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Comment: Re:Useful Idiot (Score 2, Funny) 351

He probably could have tried legal measures to implement reform if it was actually more important to him than being famous

He wants more than fame, he wants to establish Russia as a global power, again. Problem is, his economy is mostly natural resourced exporting - which means it's pretty weak on manufacturing or services.

Comment: Re:Rewarding the bullies... (Score 2) 777

There's a lot of lip-service being paid to 'zero tolerance'... I haven't seen any actions.

"Zero tolerance" policies only serve to extend bullying. Practically speaking, there is intrinsically a huge amount of leeway granted to teachers and administrators to who is subjected to 'zero tolerance' policies under which circumstances. A black kid is suspended for waving to the camera in a photo. A girl is strip searched and suspended for allegedly sharing over-the-counter medication. A girl takes a razor from another student threatening self-harm and throws it directly in the trash and she gets suspended (and recommended for expulsion) for having a weapon when she reports the incident to the teachers. I guaran-fucking-tee you that if that girl had been rich and white and popular the school would have never tried to punish her. People are punished because they are disliked, punished because they are weak, and then ultimately punished for being punished.

I could list these stories all day long. Zero tolerance is just an excuse for administrators to come up with ridiculous bullshit charges against vulnerable students and then claim that their "hands are tied" to deflect public backlash. The reason the teachers and principle lost their shit during recording incident is because it exposed their complicity with bullying.

I hope this kid learned his lesson. Next time, don't go the teachers, don't go to your parents, go to YouTube. Make that shit go viral. And when they inevitably try to punish you just lie. You don't know who recorded the incident, you don't know where the video came from, you don't know who uploaded it, it probably the kids who have been relentlessly bullying you uploaded it so they could mock you online but you don't know. Stick to your guns no matter what.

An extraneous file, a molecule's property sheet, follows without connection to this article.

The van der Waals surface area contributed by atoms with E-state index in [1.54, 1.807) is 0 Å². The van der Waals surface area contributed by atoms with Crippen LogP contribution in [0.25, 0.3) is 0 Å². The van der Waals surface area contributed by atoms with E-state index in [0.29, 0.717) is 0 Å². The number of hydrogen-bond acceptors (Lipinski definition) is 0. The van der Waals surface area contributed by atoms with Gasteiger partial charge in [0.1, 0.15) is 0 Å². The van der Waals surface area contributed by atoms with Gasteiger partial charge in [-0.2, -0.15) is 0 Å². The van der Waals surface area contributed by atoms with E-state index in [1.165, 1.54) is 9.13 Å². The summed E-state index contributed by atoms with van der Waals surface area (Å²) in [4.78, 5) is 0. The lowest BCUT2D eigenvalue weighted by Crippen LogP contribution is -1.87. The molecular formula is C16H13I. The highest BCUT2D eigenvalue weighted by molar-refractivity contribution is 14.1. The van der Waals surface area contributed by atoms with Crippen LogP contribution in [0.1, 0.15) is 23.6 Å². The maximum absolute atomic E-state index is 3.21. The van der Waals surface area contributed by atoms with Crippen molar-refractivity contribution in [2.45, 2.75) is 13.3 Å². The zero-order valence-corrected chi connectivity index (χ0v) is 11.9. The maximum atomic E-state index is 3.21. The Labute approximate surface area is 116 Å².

I'm sorry kid. I wish I could recommend a course of action that didn't require you to lie. I wish I knew a morally pristine way to protect yourself, but the fact is that there isn't one. That's just the nature of the world you live in.

Comment: Re:No. (Score 1) 1486

by Valdrax (#46772825) Attached to: Retired SCOTUS Justice Wants To 'Fix' the Second Amendment

The rights protected by the 2nd amendment are rights retained by the people and, in my opinion, are not subject to regulation by states under their powers.

In your opinion. I clearly disagree, finding more agreement with Breyer's dissent in McDonald v. Chicago (2010) that incorporation under the 14th was inappropriate because it is not a fundamental, individual right.

The Second is the only Amendment in the Bill of Rights that explicitly explains the intent behind the right enumerated there -- that the ownership of firearms is intended for the establishment of well functioning militias. That means the right is limited and not fundamental, and the government should have a free hand to regulate so long as that purpose is not thwarted. To hold otherwise is to regulate the militia clause meaningless. I do not think any phrase in the Constitution should be treated so.

If you're implying that the 2nd amendment grants a power to the states then I'd like to understand what structure in the Constitution would give you the impression that anything in the Bill of Rights grants any power to a state.

Well, if you're going to completely disregard the Second, then you must at least look to the Tenth, which held that powers not reserved by the federal government belong to the States or to the people. Note that "the States" is capitalized as a formal term in the same way that "State" is in the Second and in the rest of the Constitution. Once again, this points to the explicit, focused intent of the Amendment to address state and local concerns.

Furthermore, its very clear from the rest of the Constitution that the founders intended the States to still have a large role in the life of their citizens. The structure of the Senate is the clearest expression of that intent, giving an entire house of the legislature over to (originally) state-appointed representatives, balanced between the states.

Comment: Re:No. (Score 1) 1486

by Valdrax (#46770967) Attached to: Retired SCOTUS Justice Wants To 'Fix' the Second Amendment

I say that is a completely different topic and I'm not sure why you brought it up other than to try to be a smart-ass. What you mentioned is not undermining the constitution, and as such, is completely off-topic.

Yes, it is. Any misinterpretation of the constitution is an undermining of its intent and effect, regardless of whether that results in a situation you like or not, and the pure individual right interpretation of the Second Amendment undermines states' rights.